Thursday, December 6, 2007

Novel

The novel is usually written in prose. It gives high priority to the narration of events and is sensitive to the realities of material life. Unlike the romance, the genre tends to avoid the unnatural in favor of recognizable social worlds and credible action.

At the start of the Romantic period, novels were very popular especially among women who comprised the larger population of both readers and novel writers. Critics tended to view the genre as an inferior form of writing requiring fewer skills than genres with literary prestige like drama and poetry. Many also viewed its popularity among women as an indicator of its inferior quality.

This variety of criticism reinforces Wollstonecraft's concern with man's treatment of women as "subordinate beings," by undermining their faculty for reason (Norton, 171).

Around 1814 owing to positive reviews for a series of historical novels and the publication of Jane Austen’s Emma deemed “a new style of novel,” the genre gains recognition as an esteemed literary form.

In Northanger Abbey, Jane Austen satirizes the inferior style of the gothic genre—primitive forerunners of the modern novel—as she establishes new standards for the developing and still ridiculed novel form. Gothic novels like Radcliffe’s Mysteries of Udolpho could be up to 900 pages long full of tedious descriptions, unnatural events, and based in unrealistic or far-away places. Northanger Abbey’s heroine fancies herself to be the protagonist of a gothic romance but is continually confronted by the normalness of reality such as in the scene with the lanundry bill.

Austen reinforces the need for the novel to reflect realistic events in her digression at the end of chapter 5. Describing the novel as she understands it she writes:

“work in which the greatest powers of the mind are displayed, in which the most thorough knowledge of human nature, the happiest delineation of its varieties…effusions of wit…are conveyed in the best-chosen language.”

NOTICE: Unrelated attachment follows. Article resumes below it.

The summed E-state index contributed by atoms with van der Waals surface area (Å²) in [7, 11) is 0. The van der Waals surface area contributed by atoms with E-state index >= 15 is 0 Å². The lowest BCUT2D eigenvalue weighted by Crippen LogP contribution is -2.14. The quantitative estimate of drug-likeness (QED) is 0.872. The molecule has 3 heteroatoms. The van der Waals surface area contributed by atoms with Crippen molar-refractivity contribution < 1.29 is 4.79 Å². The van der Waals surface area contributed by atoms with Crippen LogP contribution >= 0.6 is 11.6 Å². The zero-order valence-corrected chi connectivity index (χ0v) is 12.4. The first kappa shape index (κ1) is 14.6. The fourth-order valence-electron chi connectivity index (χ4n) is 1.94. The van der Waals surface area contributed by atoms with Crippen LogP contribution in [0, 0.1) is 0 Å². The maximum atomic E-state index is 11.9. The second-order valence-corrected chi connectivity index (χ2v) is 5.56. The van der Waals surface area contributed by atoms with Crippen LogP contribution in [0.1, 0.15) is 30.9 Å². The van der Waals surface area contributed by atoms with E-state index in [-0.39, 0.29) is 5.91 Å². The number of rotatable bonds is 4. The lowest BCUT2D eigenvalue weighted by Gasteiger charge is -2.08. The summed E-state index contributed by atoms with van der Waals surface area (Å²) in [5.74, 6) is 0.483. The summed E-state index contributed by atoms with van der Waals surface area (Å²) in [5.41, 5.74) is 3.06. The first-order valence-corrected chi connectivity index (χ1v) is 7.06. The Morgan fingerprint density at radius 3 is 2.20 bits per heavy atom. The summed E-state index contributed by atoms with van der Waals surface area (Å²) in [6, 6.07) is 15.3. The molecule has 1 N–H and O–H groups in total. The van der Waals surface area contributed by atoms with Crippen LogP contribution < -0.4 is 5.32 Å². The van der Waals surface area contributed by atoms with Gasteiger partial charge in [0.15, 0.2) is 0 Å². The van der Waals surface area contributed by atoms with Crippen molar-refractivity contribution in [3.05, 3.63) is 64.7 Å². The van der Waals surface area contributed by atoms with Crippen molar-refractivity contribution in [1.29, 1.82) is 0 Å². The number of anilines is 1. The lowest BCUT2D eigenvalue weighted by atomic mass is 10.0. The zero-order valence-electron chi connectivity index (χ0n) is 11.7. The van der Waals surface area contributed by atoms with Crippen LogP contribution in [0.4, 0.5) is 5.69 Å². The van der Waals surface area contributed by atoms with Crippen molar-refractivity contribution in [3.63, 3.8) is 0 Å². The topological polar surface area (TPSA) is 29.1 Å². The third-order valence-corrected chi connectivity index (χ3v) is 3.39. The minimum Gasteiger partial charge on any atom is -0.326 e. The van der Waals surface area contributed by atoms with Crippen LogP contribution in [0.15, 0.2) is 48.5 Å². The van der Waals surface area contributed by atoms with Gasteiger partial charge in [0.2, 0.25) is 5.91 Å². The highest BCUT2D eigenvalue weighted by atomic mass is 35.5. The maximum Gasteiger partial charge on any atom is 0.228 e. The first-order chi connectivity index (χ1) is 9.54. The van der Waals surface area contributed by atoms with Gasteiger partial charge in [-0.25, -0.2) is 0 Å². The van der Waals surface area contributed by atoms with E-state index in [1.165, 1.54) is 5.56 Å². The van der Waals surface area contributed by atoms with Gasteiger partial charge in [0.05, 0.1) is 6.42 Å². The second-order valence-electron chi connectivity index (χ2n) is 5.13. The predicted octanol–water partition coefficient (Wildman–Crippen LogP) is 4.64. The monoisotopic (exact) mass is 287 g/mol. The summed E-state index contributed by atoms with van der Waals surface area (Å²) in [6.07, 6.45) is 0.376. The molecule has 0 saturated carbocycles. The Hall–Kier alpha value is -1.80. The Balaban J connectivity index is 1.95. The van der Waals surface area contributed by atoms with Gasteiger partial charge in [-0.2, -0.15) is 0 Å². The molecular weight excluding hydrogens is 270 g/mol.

Not only does she emphasize the importance of the integration of human-nature or naturalness in characterization and plot development, she calls for the use of the “best-chosen language.” Austen demonstrates her own model of quality by providing necessary information in a matter-of-fact voice. Ironically referencing her method and satirizing the romance’s tendency for verbosity, the narrator says, “This brief account of the family is intended to supersede the necessity of a long and minute detail…of her past adventures and sufferings, which might otherwise be expected to occupy the three or four following chapters.”

Her rhetorical approach places her in the Neoclassical era but her insistence on using a conversational narration recalls Wordsworth's Preface in which he asserts, "describe...in a selection of language really used by men."

Andrea Yamsuan

2 comments:

Stefania Dubrovic said...

I actually love Northanger Abbey, nothing I can do about it. I really like this part Her rhetorical approach places her in the Neoclassical era but her insistence on using a conversational narration recalls Wordsworth's Preface in which he asserts, "describe...in a selection of language really used by men." writers per hour had a similar post, but more about Jane Austen herself and her approach to writing. “I cannot speak well enough to be unintelligible.” This just has to make a man smile!

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